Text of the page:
Though she sold more books than her contemporary Harriet Beecher Stowe and was the highest paid and most published writer in the 1850s and 1860s, few outside of academia have ever heard of Fanny Fern while almost everyone recognizes the name of Stowe.
"She was so very amazing popular and so significant for several decades," says Debra Brenegan, a professor of English and women's studies at Westminster College in Fulton, Mo., and author of the recently released "Shame the Devil" (State University of New York Press 2011; $24.95), a novel about Fern. "She was like the Oprah Winfrey of her day."
Even Brenegan, an English and creative writing major in college, hadn't heard of Fern.
"I was working on my PhD in a graduate course in 19th century literature and my professor kept telling me that he had an author that he thought I would like because I was a feminist and a journalist who wanted to become a novelist," says Brenegan. "The very first novel I read was her first novel 'Ruby Hall.'"
Why did Fern's fame burn so brightly and then disappear? Brenegan says that until the 60s and 70s, most of the people we think of being representative of American literature came from a very narrow group — mostly from the Northeast and were white men.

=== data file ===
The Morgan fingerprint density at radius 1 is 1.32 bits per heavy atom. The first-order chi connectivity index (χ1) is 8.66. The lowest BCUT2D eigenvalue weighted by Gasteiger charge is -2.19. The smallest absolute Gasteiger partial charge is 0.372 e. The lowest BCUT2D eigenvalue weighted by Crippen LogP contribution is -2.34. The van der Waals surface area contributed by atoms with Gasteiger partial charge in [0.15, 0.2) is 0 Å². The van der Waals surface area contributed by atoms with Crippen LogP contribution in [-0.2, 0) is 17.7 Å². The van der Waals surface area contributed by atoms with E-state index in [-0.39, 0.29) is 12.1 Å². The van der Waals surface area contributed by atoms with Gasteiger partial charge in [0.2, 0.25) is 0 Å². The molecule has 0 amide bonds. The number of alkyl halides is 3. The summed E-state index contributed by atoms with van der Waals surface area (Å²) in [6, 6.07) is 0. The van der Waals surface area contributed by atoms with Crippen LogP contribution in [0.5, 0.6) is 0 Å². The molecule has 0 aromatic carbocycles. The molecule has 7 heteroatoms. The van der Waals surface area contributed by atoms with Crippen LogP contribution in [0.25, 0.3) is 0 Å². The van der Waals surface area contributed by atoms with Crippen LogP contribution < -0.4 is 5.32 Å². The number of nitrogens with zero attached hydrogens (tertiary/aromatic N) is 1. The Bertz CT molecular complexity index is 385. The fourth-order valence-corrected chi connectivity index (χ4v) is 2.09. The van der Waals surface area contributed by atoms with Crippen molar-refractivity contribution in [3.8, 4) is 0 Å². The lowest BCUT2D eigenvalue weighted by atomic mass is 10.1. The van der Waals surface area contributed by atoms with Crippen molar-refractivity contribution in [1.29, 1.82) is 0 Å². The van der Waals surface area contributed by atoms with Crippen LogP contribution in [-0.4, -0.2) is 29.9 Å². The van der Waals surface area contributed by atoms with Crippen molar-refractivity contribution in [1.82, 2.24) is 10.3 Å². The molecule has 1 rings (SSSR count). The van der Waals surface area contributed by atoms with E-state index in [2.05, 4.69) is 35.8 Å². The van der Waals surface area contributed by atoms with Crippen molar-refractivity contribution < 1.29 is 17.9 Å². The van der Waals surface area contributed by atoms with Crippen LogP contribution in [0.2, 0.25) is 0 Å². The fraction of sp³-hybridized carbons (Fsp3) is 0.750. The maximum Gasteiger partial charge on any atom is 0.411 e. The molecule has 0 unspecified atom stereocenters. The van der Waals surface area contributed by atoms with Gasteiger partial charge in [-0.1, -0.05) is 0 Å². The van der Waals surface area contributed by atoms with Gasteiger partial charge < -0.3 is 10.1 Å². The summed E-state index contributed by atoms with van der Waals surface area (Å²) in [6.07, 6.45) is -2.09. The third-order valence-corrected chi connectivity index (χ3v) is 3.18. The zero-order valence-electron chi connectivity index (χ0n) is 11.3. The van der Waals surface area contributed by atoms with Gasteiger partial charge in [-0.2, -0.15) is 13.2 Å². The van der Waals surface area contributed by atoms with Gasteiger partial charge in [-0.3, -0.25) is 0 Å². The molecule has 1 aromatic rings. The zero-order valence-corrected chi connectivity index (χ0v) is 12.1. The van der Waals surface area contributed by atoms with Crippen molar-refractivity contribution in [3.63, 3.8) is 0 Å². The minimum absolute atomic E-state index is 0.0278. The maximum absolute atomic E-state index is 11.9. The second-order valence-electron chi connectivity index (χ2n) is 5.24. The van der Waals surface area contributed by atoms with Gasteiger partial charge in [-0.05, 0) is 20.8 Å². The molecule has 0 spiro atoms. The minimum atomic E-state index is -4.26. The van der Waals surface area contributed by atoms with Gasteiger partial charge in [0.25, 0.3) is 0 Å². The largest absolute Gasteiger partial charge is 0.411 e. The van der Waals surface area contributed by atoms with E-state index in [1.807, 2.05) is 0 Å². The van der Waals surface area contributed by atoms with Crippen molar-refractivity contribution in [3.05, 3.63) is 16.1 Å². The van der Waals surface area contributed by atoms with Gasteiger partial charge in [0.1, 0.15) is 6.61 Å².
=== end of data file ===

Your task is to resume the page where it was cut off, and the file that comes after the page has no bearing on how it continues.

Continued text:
"Then people started looking around at other authors and Fern was one of them," she says.
But Brenegan didn't choose Fern because she had been ignored. She was compelled by her story, including her emergence from poverty and as a leader in advancing women's rights (She wrote one of the first pre–nuptial agreements in the U.S.).
"Her life had a lot of highs and lows," says Brenegan. "She was widowed and then had an abusive second marriage. Her third marriage was to a man 11 years younger than she was. She also had hundreds of thousands of fans, worked as a columnist for over 20 years for the New York Ledger and her books, including her collections of columns, were best sellers. It was quite a life."